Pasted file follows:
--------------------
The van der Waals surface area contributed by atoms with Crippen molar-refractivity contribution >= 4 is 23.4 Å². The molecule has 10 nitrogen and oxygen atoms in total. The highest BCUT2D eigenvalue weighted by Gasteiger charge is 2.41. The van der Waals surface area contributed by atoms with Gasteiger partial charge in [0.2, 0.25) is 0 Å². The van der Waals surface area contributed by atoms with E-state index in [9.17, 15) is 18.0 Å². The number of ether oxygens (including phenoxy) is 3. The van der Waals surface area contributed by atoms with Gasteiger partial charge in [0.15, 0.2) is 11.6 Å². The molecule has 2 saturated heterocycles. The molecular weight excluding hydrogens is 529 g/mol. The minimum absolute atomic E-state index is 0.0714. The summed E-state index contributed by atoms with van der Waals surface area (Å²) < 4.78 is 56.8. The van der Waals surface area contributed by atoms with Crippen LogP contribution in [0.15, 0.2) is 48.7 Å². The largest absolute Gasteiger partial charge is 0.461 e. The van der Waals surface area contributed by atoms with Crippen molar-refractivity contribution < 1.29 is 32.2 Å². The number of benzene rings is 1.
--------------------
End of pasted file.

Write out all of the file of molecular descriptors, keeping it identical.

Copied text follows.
The van der Waals surface area contributed by atoms with Crippen molar-refractivity contribution >= 4 is 23.4 Å². The molecule has 10 nitrogen and oxygen atoms in total. The highest BCUT2D eigenvalue weighted by Gasteiger charge is 2.41. The van der Waals surface area contributed by atoms with Gasteiger partial charge in [0.2, 0.25) is 0 Å². The van der Waals surface area contributed by atoms with E-state index in [9.17, 15) is 18.0 Å². The number of ether oxygens (including phenoxy) is 3. The van der Waals surface area contributed by atoms with Gasteiger partial charge in [0.15, 0.2) is 11.6 Å². The molecule has 2 saturated heterocycles. The molecular weight excluding hydrogens is 529 g/mol. The minimum absolute atomic E-state index is 0.0714. The summed E-state index contributed by atoms with van der Waals surface area (Å²) < 4.78 is 56.8. The van der Waals surface area contributed by atoms with Crippen LogP contribution in [0.15, 0.2) is 48.7 Å². The largest absolute Gasteiger partial charge is 0.461 e. The van der Waals surface area contributed by atoms with Crippen molar-refractivity contribution < 1.29 is 32.2 Å². The number of benzene rings is 1.